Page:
May 08, 2008 at 12:55am IST

BCCI not happy with Nanavati too

New Delhi: If one thought that the Harbhajan Singh- S Sreesanth slapgate was an open and shut case, think again.

The controversy is spreading its tentacles far and wide.

While Harbhajan may face a ban, there could be more trouble for his coach Lalchand Rajput, and even Appeals Commissioner Sudhir Nanavati, who has been appointed by the Board of Control for Cricket in India (BCCI) to look into the issue.

FOOT IN MOUTH: After reviewing the footage, Nanavati said he was 'shocked' by what he saw.

Speculation is rife now that while Harbhajan is certain to face a ban from international cricket; he may not be the only one under the scanner.

Also in trouble is Lalchand Rajput who till recently was assistant coach of the Indian team and is now coach of Mumbai Indians in the Indian Premier League (IPL).

Apparently; in the footage that BCCI Appeals Commissioner Sudhir Nanavati described as "shocking", Rajput is seen laughing after the incident.

He made no attempt to stop Harbhajan or chastise him after the incident. Rajput has already been fined 50 per cent of his match fee by the IPL but the BCCI wants him too to be handed more punishment.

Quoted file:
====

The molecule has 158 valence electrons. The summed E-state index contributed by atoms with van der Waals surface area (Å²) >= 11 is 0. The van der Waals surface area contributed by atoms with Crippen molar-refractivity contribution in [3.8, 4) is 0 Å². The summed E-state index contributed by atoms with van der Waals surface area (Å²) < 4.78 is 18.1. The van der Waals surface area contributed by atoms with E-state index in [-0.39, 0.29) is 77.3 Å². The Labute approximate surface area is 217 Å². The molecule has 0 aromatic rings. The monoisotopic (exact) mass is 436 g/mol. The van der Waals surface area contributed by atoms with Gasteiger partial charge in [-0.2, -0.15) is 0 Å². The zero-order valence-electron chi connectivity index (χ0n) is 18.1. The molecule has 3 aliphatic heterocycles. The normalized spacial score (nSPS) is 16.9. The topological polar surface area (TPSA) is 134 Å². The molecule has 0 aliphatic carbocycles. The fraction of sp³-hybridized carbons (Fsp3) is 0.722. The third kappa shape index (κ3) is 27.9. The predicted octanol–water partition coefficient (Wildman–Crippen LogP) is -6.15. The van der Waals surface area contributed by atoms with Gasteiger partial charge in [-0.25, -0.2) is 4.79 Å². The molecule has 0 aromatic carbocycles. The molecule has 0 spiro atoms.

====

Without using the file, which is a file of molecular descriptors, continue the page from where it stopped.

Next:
That's not all, as Nanavati has also angered BCCI bosses.

"The picture is so clear in my mind. It does not require any further investigation. It has become such a good piece of evidence. The punishment could be reduced but gravity of offence remains the same," Nanavati had said after reviewing the footage.

The comments by Nanavati in his position as BCCI Appeals Commissioner have stirred the pot in the BCCI.

A senior BCCI official told CNN-IBN: "Nanavati should not have spoken to media in relation to the Harbhajan case. These kinds of statements can create bias against one party. The inquiry is still in process, No one is allowed to speak on this issue."

There is also a speculation that Harbhajan has written a letter to the BCCI asking for leniency. While that cannot be confirmed, there is some talk that the punishment may not be as harsh as expected earlier.

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